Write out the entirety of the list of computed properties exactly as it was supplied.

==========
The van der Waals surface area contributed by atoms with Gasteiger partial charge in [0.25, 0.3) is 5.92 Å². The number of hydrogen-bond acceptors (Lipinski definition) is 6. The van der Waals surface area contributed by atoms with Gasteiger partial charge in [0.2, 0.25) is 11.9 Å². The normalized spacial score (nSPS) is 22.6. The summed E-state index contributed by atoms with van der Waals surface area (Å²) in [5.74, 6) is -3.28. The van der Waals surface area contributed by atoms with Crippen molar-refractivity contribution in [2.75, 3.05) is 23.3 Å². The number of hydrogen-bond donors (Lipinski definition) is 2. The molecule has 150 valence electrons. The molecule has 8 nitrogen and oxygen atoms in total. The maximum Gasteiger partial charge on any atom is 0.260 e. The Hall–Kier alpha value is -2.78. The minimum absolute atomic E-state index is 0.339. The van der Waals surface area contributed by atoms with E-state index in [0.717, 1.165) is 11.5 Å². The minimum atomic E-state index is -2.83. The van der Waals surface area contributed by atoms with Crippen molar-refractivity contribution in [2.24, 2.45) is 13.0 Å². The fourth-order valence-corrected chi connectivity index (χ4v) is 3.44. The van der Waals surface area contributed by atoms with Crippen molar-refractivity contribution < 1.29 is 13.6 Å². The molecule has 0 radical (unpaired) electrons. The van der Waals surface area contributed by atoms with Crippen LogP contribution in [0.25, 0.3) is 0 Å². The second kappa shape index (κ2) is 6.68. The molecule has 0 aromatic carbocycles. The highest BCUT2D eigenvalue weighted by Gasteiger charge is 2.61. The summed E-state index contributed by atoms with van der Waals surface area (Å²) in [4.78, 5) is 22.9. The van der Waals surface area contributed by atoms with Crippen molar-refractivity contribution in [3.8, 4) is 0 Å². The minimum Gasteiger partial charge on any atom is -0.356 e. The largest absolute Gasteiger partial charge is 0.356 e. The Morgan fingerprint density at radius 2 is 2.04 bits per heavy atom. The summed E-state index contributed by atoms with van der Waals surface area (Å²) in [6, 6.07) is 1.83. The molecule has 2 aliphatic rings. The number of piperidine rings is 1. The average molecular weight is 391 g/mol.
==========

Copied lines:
The van der Waals surface area contributed by atoms with Gasteiger partial charge in [0.25, 0.3) is 5.92 Å². The number of hydrogen-bond acceptors (Lipinski definition) is 6. The van der Waals surface area contributed by atoms with Gasteiger partial charge in [0.2, 0.25) is 11.9 Å². The normalized spacial score (nSPS) is 22.6. The summed E-state index contributed by atoms with van der Waals surface area (Å²) in [5.74, 6) is -3.28. The van der Waals surface area contributed by atoms with Crippen molar-refractivity contribution in [2.75, 3.05) is 23.3 Å². The number of hydrogen-bond donors (Lipinski definition) is 2. The molecule has 150 valence electrons. The molecule has 8 nitrogen and oxygen atoms in total. The maximum Gasteiger partial charge on any atom is 0.260 e. The Hall–Kier alpha value is -2.78. The minimum absolute atomic E-state index is 0.339. The van der Waals surface area contributed by atoms with E-state index in [0.717, 1.165) is 11.5 Å². The minimum atomic E-state index is -2.83. The van der Waals surface area contributed by atoms with Crippen molar-refractivity contribution in [2.24, 2.45) is 13.0 Å². The fourth-order valence-corrected chi connectivity index (χ4v) is 3.44. The van der Waals surface area contributed by atoms with Crippen molar-refractivity contribution < 1.29 is 13.6 Å². The molecule has 0 radical (unpaired) electrons. The van der Waals surface area contributed by atoms with Crippen LogP contribution in [0.25, 0.3) is 0 Å². The second kappa shape index (κ2) is 6.68. The molecule has 0 aromatic carbocycles. The highest BCUT2D eigenvalue weighted by Gasteiger charge is 2.61. The summed E-state index contributed by atoms with van der Waals surface area (Å²) in [4.78, 5) is 22.9. The van der Waals surface area contributed by atoms with Crippen molar-refractivity contribution in [3.8, 4) is 0 Å². The minimum Gasteiger partial charge on any atom is -0.356 e. The largest absolute Gasteiger partial charge is 0.356 e. The Morgan fingerprint density at radius 2 is 2.04 bits per heavy atom. The summed E-state index contributed by atoms with van der Waals surface area (Å²) in [6, 6.07) is 1.83. The molecule has 2 aliphatic rings. The number of piperidine rings is 1. The average molecular weight is 391 g/mol.